We had the opportunity to tour the amazing Phoenix House that Sebastian Mariscal Studio is building for a client in North Coastal San Diego (Cardiff-by-the-Sea). Its great to tour a house under construction with the architect, who can explain the design philosophy around each area. The house is totally concrete, rare in San Diego. It features numerous courtyards and roof gardens that will be planted with trees and other vegetation. The house is 2 stories + basement (which is also rare in San Diego).
The courtyards are simply not open dirt areas but are built on top of the basement and are of varying depths, some are deep for trees and others less so. Even the roof gardens are deep so that trees can be planted.
The house leads in from mystery with areas that feature beautiful shadows to bright open but private areas. Brings to mind the architectural essay book “In Praise of Shadows” by Junichiro Tanizaki:
And so it has come to be that the beauty of a Japanese room depends on the variation of shadows, heavy shadows against light shadows—it has nothing else. Westerners are amazed at the simplicity of Japanese rooms, perceiving in them no more than ashen walls bereft of ornament. Their reaction is understandable, but it betrays a failure to comprehend the mystery of shadows. Out beyond the sitting room, which the rays of the sun at best can but barely reach, we extend the eaves or build a veranda, putting the sunlight at still greater a remove. The light from the garden steals in but dimly through paper-paneled doors, and it is precisely this indirect light that makes for us the charm of the room. We do our walls in neutral colors so that the sad, fragile, dying rays can sink into absolute repose. The storehouse, kitchen, hallways, and such may have a glossy finish, but the walls of the sitting room will almost always be of clay textured with fine sand. A luster here would destroy the soft fragile beauty of the feeble light. We delight in the mere sight of the delicate glow of fading rays clinging to the surface of a dusky wall, there to live out what little life remains to them. We never tire of the sight, for to us this pale glow and these dim shadows far surpass any ornament…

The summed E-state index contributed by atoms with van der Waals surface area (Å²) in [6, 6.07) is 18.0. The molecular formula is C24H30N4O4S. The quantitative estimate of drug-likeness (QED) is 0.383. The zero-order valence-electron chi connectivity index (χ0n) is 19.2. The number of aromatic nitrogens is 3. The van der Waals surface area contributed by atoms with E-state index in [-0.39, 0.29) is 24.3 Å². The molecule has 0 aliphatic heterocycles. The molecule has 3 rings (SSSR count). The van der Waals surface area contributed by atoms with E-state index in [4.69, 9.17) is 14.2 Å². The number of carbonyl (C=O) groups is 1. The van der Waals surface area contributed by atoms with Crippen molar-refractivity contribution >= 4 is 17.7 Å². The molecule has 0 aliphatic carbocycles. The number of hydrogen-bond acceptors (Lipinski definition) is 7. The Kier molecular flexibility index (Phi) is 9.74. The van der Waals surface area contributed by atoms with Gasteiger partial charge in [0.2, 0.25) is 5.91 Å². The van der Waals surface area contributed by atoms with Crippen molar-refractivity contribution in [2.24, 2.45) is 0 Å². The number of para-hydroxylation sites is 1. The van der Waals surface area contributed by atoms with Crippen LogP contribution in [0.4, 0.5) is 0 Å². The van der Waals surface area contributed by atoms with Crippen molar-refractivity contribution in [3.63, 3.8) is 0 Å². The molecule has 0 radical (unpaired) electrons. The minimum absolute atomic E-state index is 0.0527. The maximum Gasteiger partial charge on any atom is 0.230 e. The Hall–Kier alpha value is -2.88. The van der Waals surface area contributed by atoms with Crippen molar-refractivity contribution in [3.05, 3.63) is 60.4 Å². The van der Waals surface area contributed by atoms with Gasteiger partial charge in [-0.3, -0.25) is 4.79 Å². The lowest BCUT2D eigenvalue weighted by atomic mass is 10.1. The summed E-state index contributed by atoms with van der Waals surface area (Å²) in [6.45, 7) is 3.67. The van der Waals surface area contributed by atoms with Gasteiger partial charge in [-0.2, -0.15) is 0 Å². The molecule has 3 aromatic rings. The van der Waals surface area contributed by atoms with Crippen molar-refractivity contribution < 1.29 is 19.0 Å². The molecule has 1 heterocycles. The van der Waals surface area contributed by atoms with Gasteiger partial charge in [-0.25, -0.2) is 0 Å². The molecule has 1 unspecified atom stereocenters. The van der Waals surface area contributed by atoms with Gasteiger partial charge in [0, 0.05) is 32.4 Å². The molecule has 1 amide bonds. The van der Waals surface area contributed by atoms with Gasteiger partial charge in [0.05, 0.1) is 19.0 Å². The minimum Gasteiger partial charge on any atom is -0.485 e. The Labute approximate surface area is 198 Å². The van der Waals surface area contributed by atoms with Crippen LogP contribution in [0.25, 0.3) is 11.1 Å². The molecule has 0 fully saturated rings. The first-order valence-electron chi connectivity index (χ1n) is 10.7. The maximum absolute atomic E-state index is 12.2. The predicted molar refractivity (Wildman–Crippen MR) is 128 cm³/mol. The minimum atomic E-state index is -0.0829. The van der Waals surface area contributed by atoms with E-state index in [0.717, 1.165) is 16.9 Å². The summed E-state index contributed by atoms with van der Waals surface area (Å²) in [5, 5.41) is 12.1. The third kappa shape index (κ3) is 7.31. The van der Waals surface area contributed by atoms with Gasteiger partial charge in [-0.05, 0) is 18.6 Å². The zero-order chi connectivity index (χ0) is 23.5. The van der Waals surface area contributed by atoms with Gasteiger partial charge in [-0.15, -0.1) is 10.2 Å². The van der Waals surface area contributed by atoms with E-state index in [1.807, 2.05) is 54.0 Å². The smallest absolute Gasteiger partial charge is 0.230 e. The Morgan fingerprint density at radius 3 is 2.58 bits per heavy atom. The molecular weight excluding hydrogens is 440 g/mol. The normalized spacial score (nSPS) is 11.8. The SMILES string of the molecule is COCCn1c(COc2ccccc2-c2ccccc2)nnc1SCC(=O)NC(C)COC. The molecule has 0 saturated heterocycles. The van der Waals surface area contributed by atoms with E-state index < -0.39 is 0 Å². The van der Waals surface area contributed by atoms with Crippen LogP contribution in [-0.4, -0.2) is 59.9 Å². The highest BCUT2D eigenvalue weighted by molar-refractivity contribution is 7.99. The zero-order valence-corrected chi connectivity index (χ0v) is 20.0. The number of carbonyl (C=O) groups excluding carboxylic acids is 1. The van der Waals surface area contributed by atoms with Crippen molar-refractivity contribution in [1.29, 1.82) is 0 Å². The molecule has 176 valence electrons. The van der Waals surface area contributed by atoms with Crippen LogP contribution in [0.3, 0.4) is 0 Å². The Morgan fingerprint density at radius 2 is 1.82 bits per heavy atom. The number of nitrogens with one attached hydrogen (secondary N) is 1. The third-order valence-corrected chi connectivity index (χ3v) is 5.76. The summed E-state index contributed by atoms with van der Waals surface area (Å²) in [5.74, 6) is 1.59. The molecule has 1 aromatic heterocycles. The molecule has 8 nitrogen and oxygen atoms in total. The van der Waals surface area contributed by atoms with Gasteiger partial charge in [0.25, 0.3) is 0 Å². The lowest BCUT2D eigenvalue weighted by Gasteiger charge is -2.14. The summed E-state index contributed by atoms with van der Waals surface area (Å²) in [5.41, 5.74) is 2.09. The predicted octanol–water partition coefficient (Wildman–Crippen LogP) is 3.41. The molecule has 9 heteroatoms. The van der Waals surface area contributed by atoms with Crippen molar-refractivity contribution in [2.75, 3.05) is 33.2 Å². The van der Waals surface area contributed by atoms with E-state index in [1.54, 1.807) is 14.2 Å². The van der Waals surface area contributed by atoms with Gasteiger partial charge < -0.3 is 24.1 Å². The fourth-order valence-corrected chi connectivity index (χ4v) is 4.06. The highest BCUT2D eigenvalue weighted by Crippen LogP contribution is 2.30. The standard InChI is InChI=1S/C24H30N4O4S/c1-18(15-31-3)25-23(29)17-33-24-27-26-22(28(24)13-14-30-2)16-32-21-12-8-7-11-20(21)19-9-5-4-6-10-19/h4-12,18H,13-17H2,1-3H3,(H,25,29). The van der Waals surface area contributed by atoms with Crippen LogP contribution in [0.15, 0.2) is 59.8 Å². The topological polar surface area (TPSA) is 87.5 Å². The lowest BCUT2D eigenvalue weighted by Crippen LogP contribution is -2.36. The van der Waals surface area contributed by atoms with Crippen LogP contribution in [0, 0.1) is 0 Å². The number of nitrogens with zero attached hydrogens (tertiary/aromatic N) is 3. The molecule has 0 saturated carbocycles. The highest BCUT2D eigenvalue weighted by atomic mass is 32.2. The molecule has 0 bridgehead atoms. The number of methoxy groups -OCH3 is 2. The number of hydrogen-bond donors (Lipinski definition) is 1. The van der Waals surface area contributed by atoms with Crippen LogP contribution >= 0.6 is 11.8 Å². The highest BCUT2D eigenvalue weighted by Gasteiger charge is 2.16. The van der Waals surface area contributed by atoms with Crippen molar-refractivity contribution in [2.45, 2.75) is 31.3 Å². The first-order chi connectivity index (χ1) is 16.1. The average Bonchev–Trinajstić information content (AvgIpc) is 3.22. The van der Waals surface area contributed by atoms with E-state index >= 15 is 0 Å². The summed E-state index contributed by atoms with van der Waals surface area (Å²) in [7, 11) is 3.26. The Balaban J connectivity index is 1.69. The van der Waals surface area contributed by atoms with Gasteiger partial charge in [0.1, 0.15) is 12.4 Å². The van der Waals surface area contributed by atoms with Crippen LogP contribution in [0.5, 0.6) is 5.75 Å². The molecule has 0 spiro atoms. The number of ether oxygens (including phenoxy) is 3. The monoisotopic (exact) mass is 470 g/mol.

From the foyer, up the stairs, across the floating bridge, to the second floor living area.
Interesting contrast with the neighbor’s house – after the vegetation is planted, the neighbor’s house will be less visible.
The dining and kitchen area leads to a roof garden that is deep enough for trees, at the other end of the roof garden is a children’s study room.
A roof patio with a sweeping ocean view – typically such a patio would be placed at the edge of the house closest to the ocean view, but this patio is set back behind a roof garden so that privacy could be preserved and still preserve the view.
The “floating” stairs will be filled in with glass.
Master bathroom (shower area) can open up to one of the courtyards
The back of the house
The varying depths of the courtyard makes for an interesting ceiling in the basement which features a huge garage.
A rendering video of what the house will be like when completed and filled in with vegetation can be seen here. Sebastian Mariscal Studio is also building the Dwell House in Venice and its progress is being blogged by the client here on Dwell.com.